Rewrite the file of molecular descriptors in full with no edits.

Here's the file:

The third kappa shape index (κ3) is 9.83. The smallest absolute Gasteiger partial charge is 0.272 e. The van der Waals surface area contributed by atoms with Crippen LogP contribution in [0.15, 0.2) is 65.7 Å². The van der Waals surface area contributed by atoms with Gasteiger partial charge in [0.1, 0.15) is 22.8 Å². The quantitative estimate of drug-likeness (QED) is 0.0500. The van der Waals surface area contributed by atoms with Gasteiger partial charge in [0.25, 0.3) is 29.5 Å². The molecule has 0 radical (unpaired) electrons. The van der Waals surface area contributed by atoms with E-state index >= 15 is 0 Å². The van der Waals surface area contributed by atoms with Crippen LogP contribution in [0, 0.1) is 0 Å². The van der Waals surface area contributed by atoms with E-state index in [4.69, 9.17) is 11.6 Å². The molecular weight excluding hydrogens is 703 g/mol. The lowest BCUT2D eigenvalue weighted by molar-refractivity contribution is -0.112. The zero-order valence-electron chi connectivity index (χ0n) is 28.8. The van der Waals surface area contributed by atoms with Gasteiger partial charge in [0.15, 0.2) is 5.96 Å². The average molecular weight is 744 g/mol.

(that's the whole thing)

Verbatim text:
The third kappa shape index (κ3) is 9.83. The smallest absolute Gasteiger partial charge is 0.272 e. The van der Waals surface area contributed by atoms with Crippen LogP contribution in [0.15, 0.2) is 65.7 Å². The van der Waals surface area contributed by atoms with Gasteiger partial charge in [0.1, 0.15) is 22.8 Å². The quantitative estimate of drug-likeness (QED) is 0.0500. The van der Waals surface area contributed by atoms with Gasteiger partial charge in [0.25, 0.3) is 29.5 Å². The molecule has 0 radical (unpaired) electrons. The van der Waals surface area contributed by atoms with E-state index >= 15 is 0 Å². The van der Waals surface area contributed by atoms with Crippen LogP contribution in [0, 0.1) is 0 Å². The van der Waals surface area contributed by atoms with E-state index in [4.69, 9.17) is 11.6 Å². The molecular weight excluding hydrogens is 703 g/mol. The lowest BCUT2D eigenvalue weighted by molar-refractivity contribution is -0.112. The zero-order valence-electron chi connectivity index (χ0n) is 28.8. The van der Waals surface area contributed by atoms with Gasteiger partial charge in [0.15, 0.2) is 5.96 Å². The average molecular weight is 744 g/mol.